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#35838 Beginning of something new – international collaboration teaching ultrasound-guided regional anaesthesia (UGRA) via virtual reality (VR)
  1. Jan Man Wong1,
  2. Fiona Linton2,
  3. Pei Jean Ong3,
  4. Ryan Rhys Ellis4,
  5. Maria Kansenga5,
  6. Lionelle Tchokam6 and
  7. Raymond Ndikontar7
  1. 1Anaesthesia and Perioperative Medicine, Royal London Hospital, London, UK
  2. 2Anaesthesia and Perioperative Medicine, University Hospital of Southampton, Ringwood, UK
  3. 3Anaesthesia and Perioperative Medicine, Sheffield Teaching Hospitals NHS Foundation Trust, Sheffield, UK
  4. 4Anaesthesia and Perioperative Medicine, Mbale Regional Referral Hospital, Mbale, Uganda
  5. 5Anaesthesia and Perioperative Medicine, Univesrity Teaching Hospital, Lusaka, Zambia
  6. 6Anaesthesia and Perioperative Medicine, Emergency Centre Yaoundé, Yaoundé, Cameroon
  7. 7Anaesthesia and Perioperative Medicine, Gynaeco-Obstetric and Paediatric Hospital, Yaoundé, Yaoundé, Cameroon


Please confirm that an ethics committee approval has been applied for or granted: Not relevant (see information at the bottom of this page)

Background and Aims Since the Lancet Commission 2015, research and education have been high on the agenda for international collaboration. Global Anaesthesia Surgery Obstetric Collaboration (GASOC) and Virtual Reality in Medicine and Surgery (VRiMS) collaborated with Kabale University, Uganda to deliver a two-day anaesthetic workshop on advanced airway and USRA. Specific skills were identified from a learning needs assessment and expert African faculty was sought to ensure context-specific teaching.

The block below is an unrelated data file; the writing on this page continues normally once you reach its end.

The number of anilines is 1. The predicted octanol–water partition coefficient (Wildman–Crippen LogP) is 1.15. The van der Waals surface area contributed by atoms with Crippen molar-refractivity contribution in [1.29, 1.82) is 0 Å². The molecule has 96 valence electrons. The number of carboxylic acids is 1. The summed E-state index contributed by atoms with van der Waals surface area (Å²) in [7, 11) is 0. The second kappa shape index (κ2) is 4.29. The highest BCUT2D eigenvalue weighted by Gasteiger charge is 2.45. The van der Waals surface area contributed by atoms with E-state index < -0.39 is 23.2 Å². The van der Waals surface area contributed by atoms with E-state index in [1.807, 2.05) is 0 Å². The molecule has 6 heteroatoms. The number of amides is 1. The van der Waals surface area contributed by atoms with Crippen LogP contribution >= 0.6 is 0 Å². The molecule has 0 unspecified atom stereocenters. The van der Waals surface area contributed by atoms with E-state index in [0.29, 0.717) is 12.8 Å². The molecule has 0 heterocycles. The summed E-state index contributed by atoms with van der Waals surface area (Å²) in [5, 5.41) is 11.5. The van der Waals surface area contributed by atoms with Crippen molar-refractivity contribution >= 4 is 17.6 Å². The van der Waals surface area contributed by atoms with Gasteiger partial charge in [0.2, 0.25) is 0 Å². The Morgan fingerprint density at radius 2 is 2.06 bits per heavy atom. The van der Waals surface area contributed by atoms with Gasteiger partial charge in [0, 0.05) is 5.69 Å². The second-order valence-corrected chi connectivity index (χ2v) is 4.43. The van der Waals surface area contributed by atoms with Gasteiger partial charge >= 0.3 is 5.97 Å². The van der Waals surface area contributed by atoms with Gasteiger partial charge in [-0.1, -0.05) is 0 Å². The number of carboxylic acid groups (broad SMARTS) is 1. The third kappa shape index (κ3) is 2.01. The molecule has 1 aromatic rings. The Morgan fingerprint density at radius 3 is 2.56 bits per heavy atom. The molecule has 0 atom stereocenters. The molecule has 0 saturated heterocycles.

Methods Anaesthetic officers from the Kigezi region, which serves a population of 1.2 million, attended the teaching session. Plan A blocks, video laryngoscopy and front-of-neck access were demonstrated, recorded, and live-streamed using 360 VR technology (figure 1). Feedback comprising qualitative and quantitative data was collected.

Results The capture rate of feedback was 91.4% (43 out of 47 attendees) with a positive rating in most skills sessions (figure 2). Learners reported an increase in knowledge (‘better understanding of ultrasound’), acquisition of new skills (‘know how to block’) and behavioural change (‘feel I can offer pain-free anaesthesia’) (figure 3).

Conclusions At the time of writing, this is the first course engaging an all-African faculty in conducting training and educational research in VR and USRA. We are proud to have achieved a gender-equal faculty. Moving forward, we aim to allocate more time and equipment to improve faculty:learner ratio. We also hope to collaborate with Butterfly iQ and the African Society of Regional Anaesthesia (AFSRA) to provide further teaching in 3- and 6-months. This aims to sustain behavioural changes that will ultimately improve patient safety outcomes.

Abstract #35838 Figure 1

Virtual reality-enhanced teaching session

Abstract #35838 Figure 2

Learners’ rating of individual sessions

Abstract #35838 Figure 3

World Cloud gathered from the ‘Three Take Home Messages’

  • ultrasound guided regional anesthesia
  • UGRA
  • Education
  • Virtual Reality

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